The European Commission will present its new hydrogen strategy today. As renewables run into the thermodynamic sands, desperate Net Zero advocates are invoking hydrogen as saviour of the EU’s green energy agenda.
Hydrogen is dangerous; hydrogen is safe; hydrogen is cheap; hydrogen is very expensive; hydrogen is old hat; hydrogen is the future. Hydrogen is… all things to all men, and every one of these contradictory claims is more or less true from some perspective. Whatever hydrogen is, it is a very buoyant gas and makes for the perfect climate political football. Indeed, the authentic promise of hydrogen is rapidly becoming the victim of failing green policies.
As renewables run into the thermodynamic sands all over the world, desperate advocates are covering up their disastrously bad advice by calling for still more ambitious, Net Zero emissions targets. To make these extreme demands look plausible hydrogen is invoked as an energy carrier for those sectors where it is most difficult to create the appearance of decarbonisation.
The United Kingdom is a good example of the emerging European approach. The UK is planning to burn hydrogen rather than natural gas to generate electricity to balance and secure the unstable wind and solar system created by $12 billion a year in subsidy. Hydrogen will replace diesel for agricultural traction and for trucks, and will supply almost all industrial process heat. Converted to ammonia, hydrogen will replace bunker fuels for marine transport. And to ensure that domestic households don’t resort to resistive electric heating when their Ground and Air Source Heat Pumps fail to deliver on the coldest days of the year, every house will have a back-up hydrogen fuelled boiler.
For climate policy makers suffering from Net Zero headaches hydrogen is the universal aspirin. Take as many as you need, and lie down in a darkened room until the news cycle moves on.
But this desperate face-saving haste means that hydrogen must be generated by two relatively unsophisticated commodity production processes, namely the electrolysis of water and the chemical reforming of natural gas using steam (Steam Methane Reforming). Both processes are acceptable if hydrogen is required for niche and non-energy purposes, but it is a plain foolish to suggest using them for the production of hydrogen as a society-wide energy carrier. There are four principal disadvantages.
Firstly, the costs will be huge. Steam Methane Reformers and electrolysers are expensive to build and to run, and electrolysers at least do not have long plant lives, implying a short capital refreshment cycle. To this we can add the replacement of end conversion devices and the establishment of hydrogen infrastructure, pipelines, and storage systems ranging from tanks to salt caverns.
Secondly, due to conversion and storage losses, hydrogen from electrolysis and SMR can never in principle compete economically with its own input fuels. The consumer will always be better served by using the electricity and natural gas directly. Consequently, there will be substantial competitive advantages for economies that do not hobble themselves with hydrogen.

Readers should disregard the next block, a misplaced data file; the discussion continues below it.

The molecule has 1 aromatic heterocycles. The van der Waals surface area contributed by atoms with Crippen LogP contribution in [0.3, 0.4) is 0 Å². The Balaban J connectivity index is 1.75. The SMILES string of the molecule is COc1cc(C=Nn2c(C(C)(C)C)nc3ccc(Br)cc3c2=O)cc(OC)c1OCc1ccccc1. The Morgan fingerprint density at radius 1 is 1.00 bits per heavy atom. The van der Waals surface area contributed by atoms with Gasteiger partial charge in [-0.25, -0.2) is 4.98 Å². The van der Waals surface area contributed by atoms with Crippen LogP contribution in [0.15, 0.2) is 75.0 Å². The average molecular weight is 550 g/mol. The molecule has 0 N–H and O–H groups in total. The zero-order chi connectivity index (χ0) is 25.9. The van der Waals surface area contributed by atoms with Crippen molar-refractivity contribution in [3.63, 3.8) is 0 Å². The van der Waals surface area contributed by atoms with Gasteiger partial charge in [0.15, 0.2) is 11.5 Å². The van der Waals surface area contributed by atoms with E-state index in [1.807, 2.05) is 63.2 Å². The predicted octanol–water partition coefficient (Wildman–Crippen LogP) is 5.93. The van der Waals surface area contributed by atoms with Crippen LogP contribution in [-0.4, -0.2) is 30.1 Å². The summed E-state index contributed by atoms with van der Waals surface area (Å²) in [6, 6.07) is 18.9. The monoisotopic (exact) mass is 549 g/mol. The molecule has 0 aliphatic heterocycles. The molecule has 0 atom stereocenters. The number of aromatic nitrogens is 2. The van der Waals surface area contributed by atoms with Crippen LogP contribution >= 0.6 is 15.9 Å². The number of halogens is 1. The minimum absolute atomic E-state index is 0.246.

Thirdly, Steam Methane Reforming emits large quantities of carbon-dioxide, compromising any Net Zero target unless the SMRs are equipped with Carbon Capture and Sequestration, which is expensive and currently unavailable at scale. Indeed, what the current hype around hydrogen reveals is that the global Net Zero targets are in fact critically dependent on methane – the UK plans to derive 80% of its annual 270 TWh of hydrogen from SMRs – and are therefore a gamble on Carbon Capture. But if CCS becomes viable, which is possible, it will be more effective to use the methane directly in Combined Cycle Gas Turbines with CCS, and supply the consumer with electricity, and there would be no reason to make hydrogen, with all its attendant costs, problems and dangers.
Finally, the production of hydrogen from both electrolysis and SMRs uses large quantities of clean, fresh water. The UK’s current hydrogen target would increase national water consumption by between 1 and 2 percent at a time when climate policy advisors are themselves predicting a constrained fresh water supply, with deficits in a quarter of the country’s resource zones towards mid-century.
This is clearly bad hydrogen. Is there a good hydrogen? Perhaps. As long ago as the early 1970s the physicist Cesare Marchetti, then EURATOM, persuaded the Japanese government that hydrogen might have a future as a universal energy carrier if it was generated from a very high quality energy source, such as high temperature nuclear reactors, and through the thermal decomposition of sea-water in the presence of a suitable catalyst. Japan continues to work quietly on this. But the nuclear and chemical engineering problems are of the first order, and results will not come quickly. But at least the concept has authentic physical promise.
Indeed, it is perhaps the only fossil-free energy future that also preserves human well-being. Those jeopardising that future by forcing rapid and sub-optimal adoption of hydrogen in order to prolong the current mal-engineered renewables farce should hang their heads in shame.
For more information about the cost, benefit and limits of hydrogen see John Constable’s new report Hydrogen: The Once And Future Fuel (pdf)
Dr John Constable is the energy editor of the London-based Global Warming Policy Forum (GWPF)